DECINES, France: France’s third Muslim school opened its doors Monday after a six-month battle with education officials, welcoming 22 sixth-grade students including girls wearing head scarves — banned in state-run schools.
In September, up to 150 students are expected to attend the Al-Kindi school outside the southeastern city of Lyon.
“This school is opening in a spirit of cultural freedom. Children can come with the clothes they want and the ideas they have,” said Hakim Cherqui, vice president of the Al-Kindi association, named after a 9th century Arab philosopher.
The school was given the green light to open on Friday after battling half a year with the Lyon Academy which oversees schools in the region.
Officials cited both security and administrative concerns in their refusal to approve the school. But on Friday the High Council on Education suddenly approved the school’s opening.
Closed on Fridays, the Muslim holy day, the Al-Kindi school is to teach a regular curriculum and include as options “the culture of Islam” and study help, school officials said. It is to teach some languages uncommon in most French schools from Arabic to Turkish and Chinese.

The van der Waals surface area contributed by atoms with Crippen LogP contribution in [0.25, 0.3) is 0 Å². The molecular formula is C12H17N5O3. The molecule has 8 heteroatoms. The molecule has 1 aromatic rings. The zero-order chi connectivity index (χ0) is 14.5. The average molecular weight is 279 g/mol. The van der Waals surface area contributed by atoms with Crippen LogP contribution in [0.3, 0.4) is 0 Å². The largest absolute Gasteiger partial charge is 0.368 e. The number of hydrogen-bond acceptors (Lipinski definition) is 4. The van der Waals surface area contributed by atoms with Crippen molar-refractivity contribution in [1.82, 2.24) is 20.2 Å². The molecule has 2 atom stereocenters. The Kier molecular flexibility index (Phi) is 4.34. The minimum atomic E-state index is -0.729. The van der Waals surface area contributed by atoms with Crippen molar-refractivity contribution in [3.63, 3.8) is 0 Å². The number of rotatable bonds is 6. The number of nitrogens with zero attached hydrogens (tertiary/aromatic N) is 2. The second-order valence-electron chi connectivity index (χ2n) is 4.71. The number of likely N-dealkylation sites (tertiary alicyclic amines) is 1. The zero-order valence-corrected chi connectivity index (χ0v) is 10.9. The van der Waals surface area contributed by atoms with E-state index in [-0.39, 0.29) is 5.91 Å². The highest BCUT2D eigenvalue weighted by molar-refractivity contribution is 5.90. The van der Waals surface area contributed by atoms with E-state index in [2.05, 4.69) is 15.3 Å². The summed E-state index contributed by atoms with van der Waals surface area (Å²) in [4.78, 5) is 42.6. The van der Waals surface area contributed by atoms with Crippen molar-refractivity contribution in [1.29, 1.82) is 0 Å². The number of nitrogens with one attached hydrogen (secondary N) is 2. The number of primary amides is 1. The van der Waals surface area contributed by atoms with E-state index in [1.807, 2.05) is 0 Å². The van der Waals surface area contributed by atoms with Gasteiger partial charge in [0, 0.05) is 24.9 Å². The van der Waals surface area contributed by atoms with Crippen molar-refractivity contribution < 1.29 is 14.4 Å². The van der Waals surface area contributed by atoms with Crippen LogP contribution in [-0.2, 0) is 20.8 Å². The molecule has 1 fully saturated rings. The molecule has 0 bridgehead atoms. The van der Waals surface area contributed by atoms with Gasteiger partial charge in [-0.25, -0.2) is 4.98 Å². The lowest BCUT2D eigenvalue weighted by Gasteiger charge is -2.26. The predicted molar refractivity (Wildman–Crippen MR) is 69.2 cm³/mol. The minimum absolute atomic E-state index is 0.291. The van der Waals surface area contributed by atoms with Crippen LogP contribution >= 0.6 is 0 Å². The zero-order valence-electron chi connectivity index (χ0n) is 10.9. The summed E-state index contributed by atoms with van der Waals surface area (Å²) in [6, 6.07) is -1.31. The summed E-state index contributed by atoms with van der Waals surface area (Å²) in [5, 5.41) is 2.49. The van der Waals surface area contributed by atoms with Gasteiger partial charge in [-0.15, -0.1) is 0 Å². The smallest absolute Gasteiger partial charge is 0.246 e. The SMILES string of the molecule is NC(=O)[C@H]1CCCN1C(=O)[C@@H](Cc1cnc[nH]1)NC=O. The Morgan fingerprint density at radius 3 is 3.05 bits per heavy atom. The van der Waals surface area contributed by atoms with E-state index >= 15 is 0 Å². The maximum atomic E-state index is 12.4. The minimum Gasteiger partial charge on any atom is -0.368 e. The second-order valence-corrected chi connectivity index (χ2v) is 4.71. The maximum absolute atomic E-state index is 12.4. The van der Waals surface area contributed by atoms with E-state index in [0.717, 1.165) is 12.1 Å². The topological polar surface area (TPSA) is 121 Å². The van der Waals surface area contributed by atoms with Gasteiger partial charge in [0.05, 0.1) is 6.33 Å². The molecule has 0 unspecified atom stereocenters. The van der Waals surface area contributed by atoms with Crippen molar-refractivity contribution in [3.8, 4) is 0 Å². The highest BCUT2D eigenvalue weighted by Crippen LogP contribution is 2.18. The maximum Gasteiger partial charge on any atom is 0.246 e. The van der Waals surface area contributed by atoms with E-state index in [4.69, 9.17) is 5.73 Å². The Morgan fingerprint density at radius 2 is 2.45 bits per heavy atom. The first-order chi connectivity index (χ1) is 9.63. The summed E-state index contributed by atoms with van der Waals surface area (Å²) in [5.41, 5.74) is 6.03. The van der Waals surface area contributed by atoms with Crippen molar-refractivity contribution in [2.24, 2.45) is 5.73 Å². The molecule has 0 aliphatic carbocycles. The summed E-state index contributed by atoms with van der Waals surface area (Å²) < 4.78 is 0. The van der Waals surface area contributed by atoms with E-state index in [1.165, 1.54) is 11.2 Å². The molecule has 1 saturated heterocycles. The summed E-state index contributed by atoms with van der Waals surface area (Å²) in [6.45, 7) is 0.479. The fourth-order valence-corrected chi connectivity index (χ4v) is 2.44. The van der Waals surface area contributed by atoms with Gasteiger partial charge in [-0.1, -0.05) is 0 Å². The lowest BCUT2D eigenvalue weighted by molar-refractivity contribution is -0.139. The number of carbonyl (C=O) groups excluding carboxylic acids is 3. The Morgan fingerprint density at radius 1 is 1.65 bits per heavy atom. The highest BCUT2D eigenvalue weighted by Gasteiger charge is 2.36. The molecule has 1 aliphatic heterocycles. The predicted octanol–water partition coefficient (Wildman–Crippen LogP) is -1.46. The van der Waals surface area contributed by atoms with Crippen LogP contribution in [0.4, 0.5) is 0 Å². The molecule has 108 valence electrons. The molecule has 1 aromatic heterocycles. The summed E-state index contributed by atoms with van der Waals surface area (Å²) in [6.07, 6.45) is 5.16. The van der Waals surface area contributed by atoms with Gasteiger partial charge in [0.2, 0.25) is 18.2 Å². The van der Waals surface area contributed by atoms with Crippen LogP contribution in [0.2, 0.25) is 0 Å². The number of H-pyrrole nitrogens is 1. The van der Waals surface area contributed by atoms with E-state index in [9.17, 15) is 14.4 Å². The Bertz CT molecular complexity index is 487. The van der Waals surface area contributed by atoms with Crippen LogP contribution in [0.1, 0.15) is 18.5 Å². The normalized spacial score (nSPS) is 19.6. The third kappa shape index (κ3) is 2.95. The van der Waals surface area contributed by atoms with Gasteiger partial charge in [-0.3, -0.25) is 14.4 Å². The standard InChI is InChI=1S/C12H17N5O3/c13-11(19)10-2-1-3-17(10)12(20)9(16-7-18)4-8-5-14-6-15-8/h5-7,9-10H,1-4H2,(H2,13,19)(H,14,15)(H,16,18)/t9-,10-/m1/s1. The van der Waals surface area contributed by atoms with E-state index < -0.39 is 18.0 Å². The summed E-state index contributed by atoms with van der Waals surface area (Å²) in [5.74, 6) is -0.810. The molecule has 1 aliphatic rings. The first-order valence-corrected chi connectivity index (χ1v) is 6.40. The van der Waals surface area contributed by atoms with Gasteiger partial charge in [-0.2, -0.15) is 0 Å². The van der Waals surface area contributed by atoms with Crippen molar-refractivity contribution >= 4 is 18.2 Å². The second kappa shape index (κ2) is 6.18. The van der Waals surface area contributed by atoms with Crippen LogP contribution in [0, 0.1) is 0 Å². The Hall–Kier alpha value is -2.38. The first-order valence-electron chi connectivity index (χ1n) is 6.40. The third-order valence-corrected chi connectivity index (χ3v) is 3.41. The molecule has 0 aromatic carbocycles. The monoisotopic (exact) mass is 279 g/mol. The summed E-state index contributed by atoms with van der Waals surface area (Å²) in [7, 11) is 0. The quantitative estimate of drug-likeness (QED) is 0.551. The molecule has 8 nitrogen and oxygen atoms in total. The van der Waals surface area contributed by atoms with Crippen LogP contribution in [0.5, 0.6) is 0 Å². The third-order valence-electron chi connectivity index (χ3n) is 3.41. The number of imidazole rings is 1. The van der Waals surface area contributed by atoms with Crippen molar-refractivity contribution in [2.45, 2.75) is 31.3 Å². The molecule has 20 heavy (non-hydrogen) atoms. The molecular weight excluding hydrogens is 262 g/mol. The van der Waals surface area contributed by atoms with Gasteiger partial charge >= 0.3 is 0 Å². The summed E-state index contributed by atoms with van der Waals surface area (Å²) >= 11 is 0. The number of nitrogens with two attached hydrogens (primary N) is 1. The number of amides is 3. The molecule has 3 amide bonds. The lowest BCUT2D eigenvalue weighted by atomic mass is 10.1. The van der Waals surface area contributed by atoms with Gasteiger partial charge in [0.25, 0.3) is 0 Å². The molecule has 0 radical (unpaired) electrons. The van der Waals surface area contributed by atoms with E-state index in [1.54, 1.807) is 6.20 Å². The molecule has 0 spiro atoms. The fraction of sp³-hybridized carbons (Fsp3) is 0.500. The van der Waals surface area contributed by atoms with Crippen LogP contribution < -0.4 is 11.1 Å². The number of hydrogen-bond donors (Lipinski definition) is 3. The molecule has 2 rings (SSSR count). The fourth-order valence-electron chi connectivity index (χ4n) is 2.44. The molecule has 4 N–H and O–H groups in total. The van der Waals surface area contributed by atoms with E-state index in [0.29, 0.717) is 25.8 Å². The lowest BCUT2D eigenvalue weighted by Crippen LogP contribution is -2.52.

France has the largest Muslim community in Western Europe, estimated at 5 million, and Islam is the nation’s second religion, after Roman Catholicism.
Most private schools in France are Catholic but, until Monday, there were only two Muslim schools: the Averroes Lycee, or high school, opened in 2003 in a mosque in the northern city of Lille, and a Muslim junior high school was founded in 2001 in Aubervilliers, outside Paris.
There were predictions that a 2004 law banning Muslim head scarves and other “ostentatious” religious symbols from classrooms would lead to an increase in Muslims in Catholic schools to avoid the ban or new Muslim schools.
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